Is this the Nigerian government’s idea of how to implement the UN-Habitat “City Without Slums” programme? Is this what hides behind the political rhetoric of Olusegun Mimiko, the Minister of Housing and Urban Development during the celebration of World Habitat Day on October 3rd 2005 in the presence of the UN-Habitat representatives? Is this the true significance of the poster the government dedicated to the implementation of Millennium Goal No. 11 on display throughout Nigeria in the three main languages Hausa, Yoruba and Igbo?
Just one image is enough to sum up this despicable policy, one picture with no need for translation which even the illiterate could understand: a bulldozer in action. You cannot reduce the number of slum-dwellers just by destroying homes and evicting inhabitants.
The Nigerian government is in flagrant breach of international law.
Let us remember that Nigeria ratified Article 11 of the International Covenant on Economic, Social and Cultural Rights, in particular General Comments 4 and 7 prohibits evictions without an adequate and agreed relocation. The Nigeria Government is carrying out the evictions despite the Concluding observations of the UN Committee adopted at its 6th to 9th meetings held from 29 April to 1 May 1998: "42. The Committee urges the Government of Nigeria to cease forthwith the massive and arbitrary evictions of people from their homes and take such measures as are necessary in order to alleviate the plight of those who are subject to arbitrary evictions or are too poor to afford a decent accommodation. In view of the acute shortage of housing, the Government of Nigeria should allocate adequate resources and make sustained efforts to combat this serious situation."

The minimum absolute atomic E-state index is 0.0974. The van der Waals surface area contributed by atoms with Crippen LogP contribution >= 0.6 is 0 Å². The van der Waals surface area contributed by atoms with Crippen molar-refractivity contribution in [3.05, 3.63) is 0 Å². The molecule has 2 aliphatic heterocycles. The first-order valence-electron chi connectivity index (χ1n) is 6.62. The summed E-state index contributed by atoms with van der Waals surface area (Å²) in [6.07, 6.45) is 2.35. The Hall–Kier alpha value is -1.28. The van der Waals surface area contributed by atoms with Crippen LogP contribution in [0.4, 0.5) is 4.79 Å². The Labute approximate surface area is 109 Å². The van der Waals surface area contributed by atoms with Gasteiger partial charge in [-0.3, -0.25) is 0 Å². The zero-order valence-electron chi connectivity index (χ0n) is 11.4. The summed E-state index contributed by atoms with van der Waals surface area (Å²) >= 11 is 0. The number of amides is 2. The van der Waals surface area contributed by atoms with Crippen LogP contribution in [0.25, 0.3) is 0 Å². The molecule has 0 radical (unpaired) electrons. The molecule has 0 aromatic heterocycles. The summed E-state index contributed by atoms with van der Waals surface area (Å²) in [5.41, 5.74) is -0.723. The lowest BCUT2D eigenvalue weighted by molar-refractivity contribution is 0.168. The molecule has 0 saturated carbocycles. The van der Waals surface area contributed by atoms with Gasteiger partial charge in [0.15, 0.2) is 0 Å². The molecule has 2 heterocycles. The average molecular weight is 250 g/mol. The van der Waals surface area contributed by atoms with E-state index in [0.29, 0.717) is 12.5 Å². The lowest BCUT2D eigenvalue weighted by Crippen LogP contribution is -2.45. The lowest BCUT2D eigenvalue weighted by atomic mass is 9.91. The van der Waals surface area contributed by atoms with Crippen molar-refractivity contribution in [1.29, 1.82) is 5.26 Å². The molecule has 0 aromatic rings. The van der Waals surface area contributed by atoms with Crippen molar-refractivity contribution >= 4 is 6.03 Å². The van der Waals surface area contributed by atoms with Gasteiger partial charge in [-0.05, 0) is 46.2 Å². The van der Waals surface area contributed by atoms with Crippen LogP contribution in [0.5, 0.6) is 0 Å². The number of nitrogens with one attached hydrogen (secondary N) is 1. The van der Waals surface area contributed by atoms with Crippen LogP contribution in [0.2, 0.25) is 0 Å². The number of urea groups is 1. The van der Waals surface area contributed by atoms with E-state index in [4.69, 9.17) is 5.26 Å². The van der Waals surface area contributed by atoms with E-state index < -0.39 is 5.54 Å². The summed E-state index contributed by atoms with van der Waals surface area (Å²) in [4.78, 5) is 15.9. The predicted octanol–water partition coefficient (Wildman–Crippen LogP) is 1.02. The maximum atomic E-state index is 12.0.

Nigeria also ratified Article 27 of the Convention on the Rights of the Child that provides a right to adequate housing. The Nigeria Government is carrying out the evictions despite the Concluding observations on Nigeria adopted by the Committee on the Rights of the Child adopted at the 1025th meeting held on 28 January 2005: "70. The Committee recommends that the State party: (a) Undertake a comprehensive study on the causes and scope of this phenomenon and establish a comprehensive strategy to address the high and increasing number of street children with the aim of preventing and reducing this phenomenon; (b) Ensure that street children are provided with adequate nutrition, clothing, housing, health care and educational opportunities, including vocational and life-skills training, in order to support their full development;"
Why then do we hear nothing from the international community, which only a few months ago, rightly voiced its opposition to forced evictions in Zimbabwe?